Legislation call to prevent AI ‘ghostbots’
Posted on the 12th June 2023
New research has suggested that legislative changes and great societal awareness are needed to prevent our data from being reconfigured by artificial intelligence (AI) when we die.
A study conducted by researchers at Queen’s University Belfast (QUB), Newcastle University Law School, and Aston Law School says that increased understanding of ‘ghostbots’ and AI-specific clauses in wills could stop humans from being digitally reincarnated without our consent.
‘Ghostbots’ describes the phenomenon of using AI to convert data – often collected from social media platforms – to create digital renderings of the dead. These can include replicas, holographs, chatbots, or deepfakes that mirror the speech patterns, movement, and bevhaiour of people who have passed away.
Recent celebrity ‘ghostbots’ have seen a hologram of Tupac Shakur perform at Coachella, Queen guitarist Brian May duet with a hologram of his late bandmate Freddie Mercury in 2022, and Kim Kardashian receiving a 40th birthday message from a deepfake of her late father seventeen years after his death.
The study’s authors are keen to flag the potential legal, social and reputational ramifications of such avatars.
Dr Marisa McVey, from the School of Law at QUB, says that while ghostbots represent an intersection of various areas of the law, the lack of UK privacy and data protection laws constitutes a disturbing lack of consideration for the deceased’s post-mortem dignity: “While it is not thought that ‘ghostbots’ could cause physical harm, the likelihood is that they could cause emotional distress and economic harm, particularly impacting upon the deceased’s loved ones and heirs.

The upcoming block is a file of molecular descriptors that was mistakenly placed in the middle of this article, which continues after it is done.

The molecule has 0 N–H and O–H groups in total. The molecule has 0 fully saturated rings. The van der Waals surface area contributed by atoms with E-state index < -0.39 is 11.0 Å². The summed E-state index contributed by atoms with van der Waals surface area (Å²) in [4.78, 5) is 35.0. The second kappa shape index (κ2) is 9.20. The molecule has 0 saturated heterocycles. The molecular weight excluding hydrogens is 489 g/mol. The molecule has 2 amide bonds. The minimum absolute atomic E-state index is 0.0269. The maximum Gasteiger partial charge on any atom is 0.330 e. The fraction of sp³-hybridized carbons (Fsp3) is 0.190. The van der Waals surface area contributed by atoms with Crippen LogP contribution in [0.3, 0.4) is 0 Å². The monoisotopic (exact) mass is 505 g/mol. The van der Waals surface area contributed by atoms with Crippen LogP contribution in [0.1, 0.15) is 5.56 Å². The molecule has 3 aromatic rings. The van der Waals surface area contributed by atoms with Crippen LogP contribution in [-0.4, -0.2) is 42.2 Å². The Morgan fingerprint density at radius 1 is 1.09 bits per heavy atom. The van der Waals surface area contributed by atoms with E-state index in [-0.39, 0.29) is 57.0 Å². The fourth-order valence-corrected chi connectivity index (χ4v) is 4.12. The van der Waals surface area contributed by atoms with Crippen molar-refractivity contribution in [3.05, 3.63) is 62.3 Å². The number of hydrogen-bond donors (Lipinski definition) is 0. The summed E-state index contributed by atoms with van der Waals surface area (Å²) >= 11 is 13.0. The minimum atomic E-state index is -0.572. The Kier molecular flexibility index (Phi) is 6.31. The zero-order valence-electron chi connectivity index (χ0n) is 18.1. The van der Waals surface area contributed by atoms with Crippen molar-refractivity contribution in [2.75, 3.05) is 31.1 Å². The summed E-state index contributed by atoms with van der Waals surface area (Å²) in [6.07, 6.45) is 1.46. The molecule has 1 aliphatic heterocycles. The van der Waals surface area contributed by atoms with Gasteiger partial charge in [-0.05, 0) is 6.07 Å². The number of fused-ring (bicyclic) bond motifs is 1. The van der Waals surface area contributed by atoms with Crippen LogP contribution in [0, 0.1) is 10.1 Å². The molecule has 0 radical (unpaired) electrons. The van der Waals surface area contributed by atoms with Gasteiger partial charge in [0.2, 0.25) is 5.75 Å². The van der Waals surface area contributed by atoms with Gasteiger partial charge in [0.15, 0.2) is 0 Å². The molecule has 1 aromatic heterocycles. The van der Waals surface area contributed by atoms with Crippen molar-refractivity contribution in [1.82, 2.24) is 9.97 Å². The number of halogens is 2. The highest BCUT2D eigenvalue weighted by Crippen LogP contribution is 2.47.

“Currently, in the absence of specific legislation in the UK and further afield, it’s unclear who might have the power to bring back our digital persona after we die.”
Recent legislation changes in the EU and US have underlined the potential for further regulation of ghostbots.
In the state of New York, laws have been introduced prohibiting the digital replication of deceased performers, and celebrities have a right of publicity to control the commercial use of their name and image, which endures for forty years following their death.
In Europe, the proposed EU AI Act would also require AI-generated disinformation to be clearly labelled.
The paper’s authors have suggested that, in the absence of current legislation, UK citizens could protect their post-mortem privacy by including legally binding ‘Do not bot me’ clauses in their wills: “We also suggest that in addition to legal protections, greater societal awareness of the phenomenon of ‘ghostbots’, education on digital legacies and cohesive protection across different jurisdictions is crucial to ensure that this does not happen without our permission.”
The paper, ‘Governing Ghostbots’, is part of the Leverhulme Trust-funded project ‘Modern Technologies, Privacy Law and the Dead’.